In a 2-1 decision issued on June 30, 2011, the NLRB clarified the interplay of the statutory notice requirements of NLRA Section 8(g) with a health care employer’s right to poll individual employees’ intention to report to work during a strike and the employer’s right to enforce neutral work rules requiring patient care employees to provide advance notice of absence. In Special Touch Home Care Services, Inc, 357 NLRB No 2 (2011).pdf, the Board:
- confirmed that Section 8(g)’s requirement of ten days’ advance written notice of a strike at a healthcare institution applied to unions only and did not apply to individual employees; and
- ruled that a home health agency violated the NLRA by failing immediately to reinstate striking home health aides who failed to provide notice of their intent to strike in response to the employer’s pre-strike poll or otherwise comply with the employer’s non-discriminatory rule requiring advance notice of absence.
NLRA Section 8(g) requires unions to provide healthcare employers with ten days advance written notice of a strike. In Special Touch, a union that was attempting to organize the employer’s home health aides provided a Section 8(g) notice that employees would be engaging in a three-day strike. Upon receipt of the notice, the employer polled employees scheduled to work during the impending strike. Of the employees polled, 75 who participated in the strike informed the employer of their intention to do so. Forty-eight employees also participated in the strike but failed to provide any notice of their intent to do so, either in response to the employer’s poll or by otherwise providing notice of their absence in accordance with the employer’s call-in rule requiring at least two hours’ advance notice of absence. After the strike, the employer immediately reinstated the 75 employees who had provided notice. The remaining 48 employees were not immediately reinstated, and some of those who eventually were reinstated did not return to their previous position.
The Board’s decision in Special Touch was rendered in response to a specific question asked by the Second Circuit in connection with its remand of the Board’s petition seeking enforcement of a prior ruling against the same employer. Special Touch Home Care Services, Inc, 351 NLRB 754 (2007).pdf. In partially denying enforcement, the Second Circuit identified the need to balance several competing interests and instructed the Board to determine whether the employer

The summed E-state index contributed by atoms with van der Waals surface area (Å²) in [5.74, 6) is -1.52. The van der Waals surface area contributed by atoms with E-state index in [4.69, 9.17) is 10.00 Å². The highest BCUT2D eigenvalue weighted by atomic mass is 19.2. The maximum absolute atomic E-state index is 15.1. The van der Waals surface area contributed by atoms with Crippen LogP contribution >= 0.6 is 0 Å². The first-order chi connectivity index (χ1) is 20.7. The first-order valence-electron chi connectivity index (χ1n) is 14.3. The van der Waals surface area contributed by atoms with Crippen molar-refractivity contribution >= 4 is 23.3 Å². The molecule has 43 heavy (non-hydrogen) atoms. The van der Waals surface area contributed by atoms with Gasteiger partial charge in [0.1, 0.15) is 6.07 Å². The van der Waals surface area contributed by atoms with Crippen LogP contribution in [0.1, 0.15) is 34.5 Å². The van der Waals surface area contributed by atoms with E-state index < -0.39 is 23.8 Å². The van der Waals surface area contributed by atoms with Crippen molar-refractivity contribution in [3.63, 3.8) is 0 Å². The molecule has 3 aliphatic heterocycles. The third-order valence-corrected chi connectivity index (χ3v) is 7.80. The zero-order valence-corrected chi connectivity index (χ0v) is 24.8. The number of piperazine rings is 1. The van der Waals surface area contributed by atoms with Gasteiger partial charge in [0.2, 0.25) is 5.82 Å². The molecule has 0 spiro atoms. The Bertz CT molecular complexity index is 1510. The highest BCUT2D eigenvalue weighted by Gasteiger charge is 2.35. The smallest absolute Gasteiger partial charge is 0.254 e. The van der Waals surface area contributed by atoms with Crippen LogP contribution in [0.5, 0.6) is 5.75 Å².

may enforce its call-in rule and mandate compliance with its [pre-strike] survey, reasonably relying on the results of both, in light of Section 8(g)’s requirement that only unions and not individual employees are required to give notice to health care employers.
NLRB v. Special Touch Home Care Services, 566 F.3d 292, 300 (2d Cir. 2009).
The Board concluded that Section 8(g) already struck a careful balance of the parties’ competing interests: by requiring unions to give ten days’ notice of a strike, Section 8(g) protects healthcare employees’ right to strike while ensuring healthcare institutions have sufficient advance notice of a strike to permit them to arrange for continuity of patient care. The Board rejected the employer’s arguments that it was entitled to punish striking employees who violated its call-in rule and/or who did not respond truthfully to the employer’s pre-strike survey, stating that to do so would “effectively impose an individual notice obligation on health care employees, when Congress chose not to impose any such obligation.” The Board did recognize that healthcare employers, like non-healthcare employers, can discipline particular employees who cease work without taking reasonable precautions to protect the employer’s plant, equipment or patients “from reasonably foreseeable imminent danger due to sudden cessation of work,” but it concluded that the facts of the case did not meet that standard.
In dissent, Member Hayes concluded that the employer had a compelling business justification for requiring compliance with its call-in rule and that the corresponding burden on employees’ exercise of their right to strike was minimal. In his view, an appropriate balance could be struck by requiring employees who did not want to disclose their intent to strike in response to the employer’s poll to simply call in to report that they would be absent without identifying any reason. Indeed, he suggested, the Board’s ruling “gives unions and their employee supporters the opportunity to increase the disruptive impact of a strike by deliberately giving false answers in response to a poll, thus eviscerating the poll as an effective aid in arranging for continuing patient care.”
So what’s a healthcare employer to do upon receipt of a Section 8(g) strike notice? Can it ask employees whether they intend to report to work during the strike?
Healthcare employers clearly have the right to poll employees to assess the need to arrange for replacement workers. The Board in Special Touch reaffirmed prior decisions holding that employers conducting such a poll must:
- explain fully the purpose of the questioning;
- assure the employees that no reprisals will be taken as a result of their response; and
- refrain from otherwise creating a coercive environment.
Citing, Preterm, Inc 240 NLRB 654 (1979).pdf. Special Touch makes equally clear, however, that employers have no means to compel truthful responses to their poll, nor may they rely upon existing work rules requiring employees to provide advance notice of an absence. Thus, if a healthcare employer decides to conduct such a poll, it must assess the reliability of the poll results and balance that reliability assessment with the costs associated with arranging for contingency staffing and the impact on patient care if insufficient staffing is available during the strike.